Risk Factors for Poor Mental Health
Mental health is described as a state of well-being where a person is able to cope with the normal stresses of life. This state permits productive work output and allows for meaningful contributions to society.
However, different circumstances exist that may affect the ability to handle life’s curveballs. These factors may also disrupt daily activities, and the capacity to manage these changes.
The following factors, listed below, may affect mental well-being and could increase the risk of developing psychological disorders.
A strong contributor to mental well-being is the state of a person’s usual environment. Adverse environmental circumstances can cause negative effects on psychological wellness.
For instance, weather conditions may influence an increase in suicide cases. Likewise, experiencing natural disasters firsthand can increase the chances of developing PTSD. In certain cases, air pollution may produce negative effects on depression symptoms.
In contrast, living in a positive social environment can provide protection against mental challenges.
Your biological makeup could determine the state of your well-being. A number of mental health disorders have been found to run in families and may be passed down to members.
These include conditions such as autism, attention deficit hyperactivity disorder, bipolar disorder, depression, and schizophrenia.
Your lifestyle can also impact your mental health. Smoking, a poor diet, alcohol consumption, substance use, and risky sexual behavior may cause psychological harm. These behaviors have been linked to depression.
When a child is subjected to physical assault, sexual violence, emotional abuse, or neglect while growing up, it can lead to severe mental and emotional distress.
Abuse increases the risk of developing mental disorders like depression, anxiety, post-traumatic stress disorder, or personality disorders.
Children who have been abused may eventually deal with alcohol and substance use issues. But beyond mental health challenges, child abuse may also lead to medical complications such as diabetes, stroke, and other forms of heart disease.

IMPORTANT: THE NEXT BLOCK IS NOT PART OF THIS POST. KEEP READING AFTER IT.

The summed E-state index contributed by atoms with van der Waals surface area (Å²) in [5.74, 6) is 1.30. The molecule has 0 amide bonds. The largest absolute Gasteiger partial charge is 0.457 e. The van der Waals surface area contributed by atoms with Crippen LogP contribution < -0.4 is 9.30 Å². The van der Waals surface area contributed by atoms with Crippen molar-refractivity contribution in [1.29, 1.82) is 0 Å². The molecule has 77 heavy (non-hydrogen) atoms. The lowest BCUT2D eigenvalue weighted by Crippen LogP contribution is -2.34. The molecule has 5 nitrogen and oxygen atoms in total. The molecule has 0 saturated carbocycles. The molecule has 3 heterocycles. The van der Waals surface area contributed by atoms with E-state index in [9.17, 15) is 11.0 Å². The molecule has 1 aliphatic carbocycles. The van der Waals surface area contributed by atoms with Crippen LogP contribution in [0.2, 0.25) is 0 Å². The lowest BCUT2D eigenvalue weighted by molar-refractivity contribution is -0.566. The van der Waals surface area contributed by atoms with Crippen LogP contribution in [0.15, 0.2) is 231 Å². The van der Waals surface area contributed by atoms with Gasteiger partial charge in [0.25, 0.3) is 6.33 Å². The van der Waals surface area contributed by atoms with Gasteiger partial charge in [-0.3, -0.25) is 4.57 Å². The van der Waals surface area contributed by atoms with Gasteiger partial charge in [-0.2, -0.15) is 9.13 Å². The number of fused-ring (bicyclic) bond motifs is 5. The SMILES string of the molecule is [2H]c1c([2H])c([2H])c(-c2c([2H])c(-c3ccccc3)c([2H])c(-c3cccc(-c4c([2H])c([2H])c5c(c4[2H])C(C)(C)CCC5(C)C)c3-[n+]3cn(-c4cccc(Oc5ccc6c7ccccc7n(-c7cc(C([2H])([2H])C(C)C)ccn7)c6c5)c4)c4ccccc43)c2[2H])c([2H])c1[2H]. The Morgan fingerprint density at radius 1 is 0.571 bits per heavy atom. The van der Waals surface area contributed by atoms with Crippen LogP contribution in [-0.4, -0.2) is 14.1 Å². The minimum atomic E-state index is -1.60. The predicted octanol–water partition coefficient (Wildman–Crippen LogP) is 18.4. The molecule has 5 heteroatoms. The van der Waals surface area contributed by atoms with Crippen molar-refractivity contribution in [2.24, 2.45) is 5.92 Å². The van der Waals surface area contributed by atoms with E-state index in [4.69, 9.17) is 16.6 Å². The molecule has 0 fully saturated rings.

Signs of Mental Health Problems
When mental health is compromised, it isn’t always apparent to the individual or those around them. However, there are certain warning signs to look out for, that may signify negative changes for the well-being. These include:7
- A switch in eating habits, whether over or undereating
- A noticeable reduction in energy levels
- Being more reclusive and shying away from others
- Feeling persistent despair
- Indulging in alcohol, tobacco, or other substances more than usual
- Experiencing unexplained confusion, anger, guilt, or worry
- Severe mood swings
- Picking fights with family and friends
- Hearing voices with no identifiable source
- Thinking of self-harm or causing harm to others
- Being unable to perform daily tasks with ease
What mental health needs is more sunlight, more candor, more unshamed conversation.
There are no visible symptoms, runny nose, fever or rash, fractures or sprain; just a head full of darkness and a longing for something unable to explain.
It’s okay to feel unstable. It’s okay to hide from the world. It’s okay to need help. It’s okay not to be okay.
The only thing more exhausting than having a mental illness is pretending like you don’t. Asking for help is not a sign of weakness. Your mental illness is not a personal failure. You are not alone in this. We are here to listen. Fix consultation appointment here